Picture water droplets

Developing mathematical theories of the physical world: Open Access research on fluid dynamics from Strathclyde

Strathprints makes available Open Access scholarly outputs by Strathclyde's Department of Mathematics & Statistics, where continuum mechanics and industrial mathematics is a specialism. Such research seeks to understand fluid dynamics, among many other related areas such as liquid crystals and droplet evaporation.

The Department of Mathematics & Statistics also demonstrates expertise in population modelling & epidemiology, stochastic analysis, applied analysis and scientific computing. Access world leading mathematical and statistical Open Access research!

Explore all Strathclyde Open Access research...

Micro-abrasion transitions for metallic materials

Stack, M.M. and Mathew, M.T. (2003) Micro-abrasion transitions for metallic materials. Wear, 255 (1-6). pp. 14-22. ISSN 0043-1648

Full text not available in this repository. Request a copy from the Strathclyde author

Abstract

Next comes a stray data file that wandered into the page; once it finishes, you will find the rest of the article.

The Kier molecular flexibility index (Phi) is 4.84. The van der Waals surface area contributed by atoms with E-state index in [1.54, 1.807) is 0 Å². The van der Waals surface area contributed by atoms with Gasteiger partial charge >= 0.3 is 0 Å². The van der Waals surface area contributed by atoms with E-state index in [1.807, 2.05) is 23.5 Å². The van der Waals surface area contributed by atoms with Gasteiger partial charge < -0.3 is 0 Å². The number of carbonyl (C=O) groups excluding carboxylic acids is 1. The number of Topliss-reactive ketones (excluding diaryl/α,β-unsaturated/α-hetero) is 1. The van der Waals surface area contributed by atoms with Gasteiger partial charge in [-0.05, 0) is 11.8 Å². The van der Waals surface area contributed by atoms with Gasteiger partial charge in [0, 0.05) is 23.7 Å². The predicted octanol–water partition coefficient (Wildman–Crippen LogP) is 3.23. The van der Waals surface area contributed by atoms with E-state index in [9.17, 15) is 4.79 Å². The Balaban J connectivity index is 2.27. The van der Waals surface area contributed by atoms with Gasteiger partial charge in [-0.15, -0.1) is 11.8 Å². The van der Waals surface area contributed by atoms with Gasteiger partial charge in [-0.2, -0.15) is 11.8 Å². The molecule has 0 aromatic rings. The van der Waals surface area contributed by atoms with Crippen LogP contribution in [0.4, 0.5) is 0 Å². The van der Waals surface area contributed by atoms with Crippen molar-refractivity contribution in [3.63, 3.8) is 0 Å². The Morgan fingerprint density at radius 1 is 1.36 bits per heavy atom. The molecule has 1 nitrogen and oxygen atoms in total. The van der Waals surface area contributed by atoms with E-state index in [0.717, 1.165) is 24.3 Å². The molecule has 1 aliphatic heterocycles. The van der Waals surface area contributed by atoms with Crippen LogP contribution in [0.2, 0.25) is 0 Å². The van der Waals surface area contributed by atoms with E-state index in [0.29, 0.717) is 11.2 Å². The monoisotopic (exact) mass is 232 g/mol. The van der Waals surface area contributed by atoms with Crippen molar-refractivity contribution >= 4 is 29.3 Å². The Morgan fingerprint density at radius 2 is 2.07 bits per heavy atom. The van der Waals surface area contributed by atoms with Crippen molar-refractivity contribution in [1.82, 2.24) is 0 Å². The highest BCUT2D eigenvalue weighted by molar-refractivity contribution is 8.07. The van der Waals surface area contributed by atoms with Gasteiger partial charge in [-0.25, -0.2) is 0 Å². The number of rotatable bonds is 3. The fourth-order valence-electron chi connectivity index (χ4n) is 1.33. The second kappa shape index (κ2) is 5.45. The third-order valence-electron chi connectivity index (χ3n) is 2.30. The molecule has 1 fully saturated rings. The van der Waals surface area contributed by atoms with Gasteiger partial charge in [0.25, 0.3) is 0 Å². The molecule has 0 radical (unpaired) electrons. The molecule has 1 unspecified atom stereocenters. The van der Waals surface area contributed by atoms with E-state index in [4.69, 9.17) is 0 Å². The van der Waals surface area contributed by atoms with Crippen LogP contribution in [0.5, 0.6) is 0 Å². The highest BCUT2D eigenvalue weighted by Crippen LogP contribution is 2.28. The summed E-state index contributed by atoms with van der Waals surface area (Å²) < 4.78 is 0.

Significant progress has been made in the understanding of micro-abrasion transitions of various materials in recent years, where abrasion is caused by particle sizes which are typically less than 10 μm. Research has shown reasonable consistency on effects of applied load and sliding distance, for studies carried out in various laboratories. In addition, attempts have been made to construct abrasion "diagrams" showing the transitions between the various regimes as a function of the above parameters. A puzzling aspect of the results to date, however, is the effect of "ridge" development on the micro-abrasion wear pattern. This ridge formation leads to a reduction in wear rate because the size of abrading particles, which account for the three-body effect, is less than the size of the ridge developed as a result of the wear process. The particles thus become lost in the ridge and cause no further abrasion. In this paper, the transition to ridge formation, as a function of sliding distance and load, is described for a range of pure metals of different hardness, using a TE-66, Plint micro-abrasion test rig. Tally-surf and optical microscopy techniques were used to measure the wear rate. Micro-abrasion maps were constructed showing differences in the transition boundaries between the wear regimes, and the implications of such results, for predictive modelling of micro-abrasion, are addressed in this paper.